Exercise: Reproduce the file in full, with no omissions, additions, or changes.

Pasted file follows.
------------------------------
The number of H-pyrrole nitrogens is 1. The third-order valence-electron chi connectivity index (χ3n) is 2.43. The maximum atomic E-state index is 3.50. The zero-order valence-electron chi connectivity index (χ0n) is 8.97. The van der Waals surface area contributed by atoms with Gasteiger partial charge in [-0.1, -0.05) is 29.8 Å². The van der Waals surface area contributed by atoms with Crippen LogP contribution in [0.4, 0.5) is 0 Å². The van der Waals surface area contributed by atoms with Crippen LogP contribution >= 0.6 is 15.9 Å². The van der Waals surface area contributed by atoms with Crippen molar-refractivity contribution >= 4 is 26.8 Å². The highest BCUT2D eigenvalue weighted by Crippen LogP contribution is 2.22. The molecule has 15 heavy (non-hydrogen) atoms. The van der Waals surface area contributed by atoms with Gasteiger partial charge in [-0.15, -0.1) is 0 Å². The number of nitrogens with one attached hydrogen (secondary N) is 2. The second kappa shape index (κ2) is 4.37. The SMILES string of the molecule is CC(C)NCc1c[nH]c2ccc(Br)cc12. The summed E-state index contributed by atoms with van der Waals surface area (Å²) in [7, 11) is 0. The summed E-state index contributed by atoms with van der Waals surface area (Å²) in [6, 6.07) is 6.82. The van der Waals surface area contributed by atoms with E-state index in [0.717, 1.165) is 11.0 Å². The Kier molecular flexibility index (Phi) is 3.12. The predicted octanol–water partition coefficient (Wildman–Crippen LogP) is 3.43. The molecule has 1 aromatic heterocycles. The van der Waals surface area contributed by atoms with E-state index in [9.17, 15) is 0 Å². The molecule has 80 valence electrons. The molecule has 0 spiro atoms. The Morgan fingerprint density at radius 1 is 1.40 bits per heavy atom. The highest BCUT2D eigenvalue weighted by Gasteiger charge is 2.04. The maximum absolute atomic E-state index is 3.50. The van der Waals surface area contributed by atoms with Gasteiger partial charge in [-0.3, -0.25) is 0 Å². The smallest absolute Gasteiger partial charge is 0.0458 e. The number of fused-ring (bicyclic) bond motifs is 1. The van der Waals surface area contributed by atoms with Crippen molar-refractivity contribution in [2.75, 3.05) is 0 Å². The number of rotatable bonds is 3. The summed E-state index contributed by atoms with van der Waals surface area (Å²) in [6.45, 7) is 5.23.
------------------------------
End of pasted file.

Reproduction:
The number of H-pyrrole nitrogens is 1. The third-order valence-electron chi connectivity index (χ3n) is 2.43. The maximum atomic E-state index is 3.50. The zero-order valence-electron chi connectivity index (χ0n) is 8.97. The van der Waals surface area contributed by atoms with Gasteiger partial charge in [-0.1, -0.05) is 29.8 Å². The van der Waals surface area contributed by atoms with Crippen LogP contribution in [0.4, 0.5) is 0 Å². The van der Waals surface area contributed by atoms with Crippen LogP contribution >= 0.6 is 15.9 Å². The van der Waals surface area contributed by atoms with Crippen molar-refractivity contribution >= 4 is 26.8 Å². The highest BCUT2D eigenvalue weighted by Crippen LogP contribution is 2.22. The molecule has 15 heavy (non-hydrogen) atoms. The van der Waals surface area contributed by atoms with Gasteiger partial charge in [-0.15, -0.1) is 0 Å². The number of nitrogens with one attached hydrogen (secondary N) is 2. The second kappa shape index (κ2) is 4.37. The SMILES string of the molecule is CC(C)NCc1c[nH]c2ccc(Br)cc12. The summed E-state index contributed by atoms with van der Waals surface area (Å²) in [7, 11) is 0. The summed E-state index contributed by atoms with van der Waals surface area (Å²) in [6, 6.07) is 6.82. The van der Waals surface area contributed by atoms with E-state index in [0.717, 1.165) is 11.0 Å². The Kier molecular flexibility index (Phi) is 3.12. The predicted octanol–water partition coefficient (Wildman–Crippen LogP) is 3.43. The molecule has 1 aromatic heterocycles. The van der Waals surface area contributed by atoms with E-state index in [9.17, 15) is 0 Å². The molecule has 80 valence electrons. The molecule has 0 spiro atoms. The Morgan fingerprint density at radius 1 is 1.40 bits per heavy atom. The highest BCUT2D eigenvalue weighted by Gasteiger charge is 2.04. The maximum absolute atomic E-state index is 3.50. The van der Waals surface area contributed by atoms with Gasteiger partial charge in [-0.3, -0.25) is 0 Å². The smallest absolute Gasteiger partial charge is 0.0458 e. The number of fused-ring (bicyclic) bond motifs is 1. The van der Waals surface area contributed by atoms with Crippen molar-refractivity contribution in [2.75, 3.05) is 0 Å². The number of rotatable bonds is 3. The summed E-state index contributed by atoms with van der Waals surface area (Å²) in [6.45, 7) is 5.23.